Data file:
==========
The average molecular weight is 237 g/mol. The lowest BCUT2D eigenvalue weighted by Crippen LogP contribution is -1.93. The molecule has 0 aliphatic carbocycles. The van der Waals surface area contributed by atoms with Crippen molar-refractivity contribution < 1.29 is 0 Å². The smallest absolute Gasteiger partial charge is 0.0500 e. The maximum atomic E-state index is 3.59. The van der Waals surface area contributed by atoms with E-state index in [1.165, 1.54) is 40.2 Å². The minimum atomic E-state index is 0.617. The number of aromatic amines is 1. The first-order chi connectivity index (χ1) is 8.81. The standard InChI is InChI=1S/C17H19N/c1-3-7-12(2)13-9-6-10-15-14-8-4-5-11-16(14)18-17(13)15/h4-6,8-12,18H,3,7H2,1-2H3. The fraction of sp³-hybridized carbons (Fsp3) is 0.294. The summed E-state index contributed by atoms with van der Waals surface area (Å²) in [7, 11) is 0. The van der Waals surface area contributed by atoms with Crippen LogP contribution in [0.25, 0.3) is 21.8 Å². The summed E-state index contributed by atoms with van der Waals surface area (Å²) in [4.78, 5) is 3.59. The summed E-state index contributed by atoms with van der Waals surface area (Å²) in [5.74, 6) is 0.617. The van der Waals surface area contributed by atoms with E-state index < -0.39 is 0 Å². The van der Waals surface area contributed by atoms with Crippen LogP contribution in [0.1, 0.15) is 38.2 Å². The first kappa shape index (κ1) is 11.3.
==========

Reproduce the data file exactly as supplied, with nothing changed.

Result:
The average molecular weight is 237 g/mol. The lowest BCUT2D eigenvalue weighted by Crippen LogP contribution is -1.93. The molecule has 0 aliphatic carbocycles. The van der Waals surface area contributed by atoms with Crippen molar-refractivity contribution < 1.29 is 0 Å². The smallest absolute Gasteiger partial charge is 0.0500 e. The maximum atomic E-state index is 3.59. The van der Waals surface area contributed by atoms with E-state index in [1.165, 1.54) is 40.2 Å². The minimum atomic E-state index is 0.617. The number of aromatic amines is 1. The first-order chi connectivity index (χ1) is 8.81. The standard InChI is InChI=1S/C17H19N/c1-3-7-12(2)13-9-6-10-15-14-8-4-5-11-16(14)18-17(13)15/h4-6,8-12,18H,3,7H2,1-2H3. The fraction of sp³-hybridized carbons (Fsp3) is 0.294. The summed E-state index contributed by atoms with van der Waals surface area (Å²) in [7, 11) is 0. The van der Waals surface area contributed by atoms with Crippen LogP contribution in [0.25, 0.3) is 21.8 Å². The summed E-state index contributed by atoms with van der Waals surface area (Å²) in [4.78, 5) is 3.59. The summed E-state index contributed by atoms with van der Waals surface area (Å²) in [5.74, 6) is 0.617. The van der Waals surface area contributed by atoms with E-state index < -0.39 is 0 Å². The van der Waals surface area contributed by atoms with Crippen LogP contribution in [0.1, 0.15) is 38.2 Å². The first kappa shape index (κ1) is 11.3.